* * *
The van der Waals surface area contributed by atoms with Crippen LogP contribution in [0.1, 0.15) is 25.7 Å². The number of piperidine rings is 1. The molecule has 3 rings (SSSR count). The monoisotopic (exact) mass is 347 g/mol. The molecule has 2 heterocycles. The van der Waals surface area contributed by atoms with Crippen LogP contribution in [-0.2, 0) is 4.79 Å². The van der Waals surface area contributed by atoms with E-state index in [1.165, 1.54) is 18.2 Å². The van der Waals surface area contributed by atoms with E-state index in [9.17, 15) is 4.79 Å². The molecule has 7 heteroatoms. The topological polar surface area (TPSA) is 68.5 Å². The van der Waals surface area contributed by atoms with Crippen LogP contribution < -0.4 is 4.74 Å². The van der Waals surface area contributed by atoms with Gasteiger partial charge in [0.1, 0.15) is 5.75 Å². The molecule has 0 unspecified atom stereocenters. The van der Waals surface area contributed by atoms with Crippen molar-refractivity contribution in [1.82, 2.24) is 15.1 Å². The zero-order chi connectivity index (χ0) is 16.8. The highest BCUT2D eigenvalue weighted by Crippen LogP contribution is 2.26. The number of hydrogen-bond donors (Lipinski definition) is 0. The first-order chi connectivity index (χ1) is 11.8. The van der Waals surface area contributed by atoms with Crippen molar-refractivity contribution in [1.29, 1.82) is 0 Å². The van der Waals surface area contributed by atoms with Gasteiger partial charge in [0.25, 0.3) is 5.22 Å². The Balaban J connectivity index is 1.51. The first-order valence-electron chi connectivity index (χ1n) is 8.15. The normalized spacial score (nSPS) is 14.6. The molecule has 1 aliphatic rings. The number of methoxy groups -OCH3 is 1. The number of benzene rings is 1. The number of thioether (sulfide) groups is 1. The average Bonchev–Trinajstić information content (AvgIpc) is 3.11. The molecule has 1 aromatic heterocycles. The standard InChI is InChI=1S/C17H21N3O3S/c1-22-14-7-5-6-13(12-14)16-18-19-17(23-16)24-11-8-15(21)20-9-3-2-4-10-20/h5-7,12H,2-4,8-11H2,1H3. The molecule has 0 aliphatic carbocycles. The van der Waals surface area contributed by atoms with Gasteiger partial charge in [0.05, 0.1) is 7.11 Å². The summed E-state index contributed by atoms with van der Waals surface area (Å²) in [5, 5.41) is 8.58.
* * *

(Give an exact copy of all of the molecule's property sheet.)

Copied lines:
The van der Waals surface area contributed by atoms with Crippen LogP contribution in [0.1, 0.15) is 25.7 Å². The number of piperidine rings is 1. The molecule has 3 rings (SSSR count). The monoisotopic (exact) mass is 347 g/mol. The molecule has 2 heterocycles. The van der Waals surface area contributed by atoms with Crippen LogP contribution in [-0.2, 0) is 4.79 Å². The van der Waals surface area contributed by atoms with E-state index in [1.165, 1.54) is 18.2 Å². The van der Waals surface area contributed by atoms with E-state index in [9.17, 15) is 4.79 Å². The molecule has 7 heteroatoms. The topological polar surface area (TPSA) is 68.5 Å². The van der Waals surface area contributed by atoms with Crippen LogP contribution < -0.4 is 4.74 Å². The van der Waals surface area contributed by atoms with Gasteiger partial charge in [0.1, 0.15) is 5.75 Å². The molecule has 0 unspecified atom stereocenters. The van der Waals surface area contributed by atoms with Crippen molar-refractivity contribution in [1.82, 2.24) is 15.1 Å². The zero-order chi connectivity index (χ0) is 16.8. The highest BCUT2D eigenvalue weighted by Crippen LogP contribution is 2.26. The number of hydrogen-bond donors (Lipinski definition) is 0. The first-order chi connectivity index (χ1) is 11.8. The van der Waals surface area contributed by atoms with Crippen molar-refractivity contribution in [1.29, 1.82) is 0 Å². The van der Waals surface area contributed by atoms with Gasteiger partial charge in [0.25, 0.3) is 5.22 Å². The Balaban J connectivity index is 1.51. The first-order valence-electron chi connectivity index (χ1n) is 8.15. The normalized spacial score (nSPS) is 14.6. The molecule has 1 aliphatic rings. The number of methoxy groups -OCH3 is 1. The number of benzene rings is 1. The number of thioether (sulfide) groups is 1. The average Bonchev–Trinajstić information content (AvgIpc) is 3.11. The molecule has 1 aromatic heterocycles. The standard InChI is InChI=1S/C17H21N3O3S/c1-22-14-7-5-6-13(12-14)16-18-19-17(23-16)24-11-8-15(21)20-9-3-2-4-10-20/h5-7,12H,2-4,8-11H2,1H3. The molecule has 0 aliphatic carbocycles. The van der Waals surface area contributed by atoms with Gasteiger partial charge in [0.05, 0.1) is 7.11 Å². The summed E-state index contributed by atoms with van der Waals surface area (Å²) in [5, 5.41) is 8.58.